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Important Common Properties of CommandButtons, TextBoxes, and Labels

There are several properties that are shared by many of the standard controls.

You use a control's Name property in code to refer to the control object when you want to manipulate its properties or methods. For example, if you name a TextBox txtFirst, you could write code to change its Enabled property and invoke its Move method as follows:

txtFirst.Enabled = True
txtFirst.Move 100,200,500,200

A control's Name also becomes part of all the event procedure names of that control. See the section in this chapter on "Assigning Code to a Control to Respond to an Event" for more discussion and its implications.

You should always rename a control a meaningful name as soon as you place it on its container. Most VB programmers use the "Hungarian notation" convention for naming controls and variables. This means that the name of each control begins with a lowercase prefix that is one to three (or sometimes four or five) letters long. The prefix is the same for all objects of the same type.

For instance, you should rename a TextBox control a name beginning with the letters txt as shown in the example given just above with txtFirst. Although you can reference the control's Name property directly in code (though it's almost never necessary), you cannot change the Name property at runtime.

The Enabled property of a control is a True/False property that you can set to determine whether or not the control can receive focus or respond to user-generated events such as the Click event. Many controls' Caption or Text properties (including the CommandButton, TextBox and Label) will appear fainter or "grayed out" to the user when you set their Enabled properties to False, as illustrated in Figure 3.12.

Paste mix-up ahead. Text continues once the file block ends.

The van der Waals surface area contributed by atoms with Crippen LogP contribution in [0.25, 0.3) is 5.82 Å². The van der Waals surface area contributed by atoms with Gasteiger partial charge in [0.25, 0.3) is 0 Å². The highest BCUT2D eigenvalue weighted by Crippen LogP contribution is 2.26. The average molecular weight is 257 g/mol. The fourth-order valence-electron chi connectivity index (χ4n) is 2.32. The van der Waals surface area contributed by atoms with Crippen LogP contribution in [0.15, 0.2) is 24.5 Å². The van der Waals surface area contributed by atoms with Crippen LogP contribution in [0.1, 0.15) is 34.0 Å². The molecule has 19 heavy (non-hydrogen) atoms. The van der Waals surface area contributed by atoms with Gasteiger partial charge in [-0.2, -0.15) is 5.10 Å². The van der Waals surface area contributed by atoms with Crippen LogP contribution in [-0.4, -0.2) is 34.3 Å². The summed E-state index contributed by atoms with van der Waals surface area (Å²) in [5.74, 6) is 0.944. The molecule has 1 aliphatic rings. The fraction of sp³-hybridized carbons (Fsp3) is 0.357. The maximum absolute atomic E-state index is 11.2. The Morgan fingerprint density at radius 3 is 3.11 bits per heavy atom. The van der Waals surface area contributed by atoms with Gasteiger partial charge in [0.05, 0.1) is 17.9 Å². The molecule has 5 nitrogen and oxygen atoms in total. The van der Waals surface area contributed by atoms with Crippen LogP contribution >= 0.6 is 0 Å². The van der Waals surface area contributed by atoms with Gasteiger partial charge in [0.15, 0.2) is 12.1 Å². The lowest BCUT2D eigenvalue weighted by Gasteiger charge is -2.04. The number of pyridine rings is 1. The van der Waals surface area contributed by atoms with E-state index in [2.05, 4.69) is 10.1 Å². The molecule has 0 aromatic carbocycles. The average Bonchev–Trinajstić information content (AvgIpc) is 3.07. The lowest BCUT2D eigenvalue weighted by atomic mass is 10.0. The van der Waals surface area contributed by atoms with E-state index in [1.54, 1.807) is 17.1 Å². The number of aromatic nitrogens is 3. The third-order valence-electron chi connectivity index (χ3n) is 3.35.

A form with Enabled and Disabled controls.
FIGURE 3.12 A form with Enabled and Disabled controls.

Since the Label control never gets focus, its Enabled property has no effect on whether the user can set focus to the Label (the user never could set focus to a Label, anyway). However, an enabled Label can still receive events such as the Click and DblClick events when the mouse pointer is over it. Setting the Label's Enabled property to False disables these events for the Label as it does for other controls.

You can set a control's Enabled property at both design time and runtime.

This property is True by default. Setting it to False means that the control will not be visible to the user. If you set Visible to False at design time, you (the programmer) will still be able to see the control on the design surface but the user won't be able to see it at runtime. You can set the Visible property at both design time and runtime.

This property is actually an object that contains many properties of its own. You can manipulate the Font object's properties through a design time dialog box that you can call up in one of two ways:

  • Double-click the word "Font" in the control's Properties window (see Figure 3.13).

    The Font property dialog box.
    FIGURE 3.13 The Font property dialog box.
  • Click the ellipsis button (…) to the right of the word "Font" in the Properties window.

You may also refer to the Font object's sub-properties in your code by using double-dotted syntax or the With construct. For instance, if you wanted to make the type in the Label named lblName appear bold (after first saving its original Bold setting), you would write the lines of code:

Dim blnOrigBold As Boolean
BlnOrigBold = lblName.Font.Bold
lblName.Font.Bold = True

However, if you wanted to refer to or manipulate several Font properties at the same time, it is more efficient to write lines such as

Dim blnOrigBold As Boolean, blnOrigUnderline As Boolean
Dim sOrigFontName As String
Dim iOrigSize As Integer
With lblName.Font
BlnOrigBold = .Bold
.Bold = True
blnOrigUnderLine = .Underline
.Underline = False
sOrigFontName = .Name
.Font = "Courier"
iOrigSize = .Size
.Size = 24
End With

NOTE: Different Use of a Timer's Enabled Property The Enabled property for the Timer control has a different meaning from the other controls. When you set a Timer's Enabled property to True, you cause the Timer event to fire at the interval of milliseconds specified by the Timer's Interval property. When you set its Enabled property to False, the Timer event will not fire.


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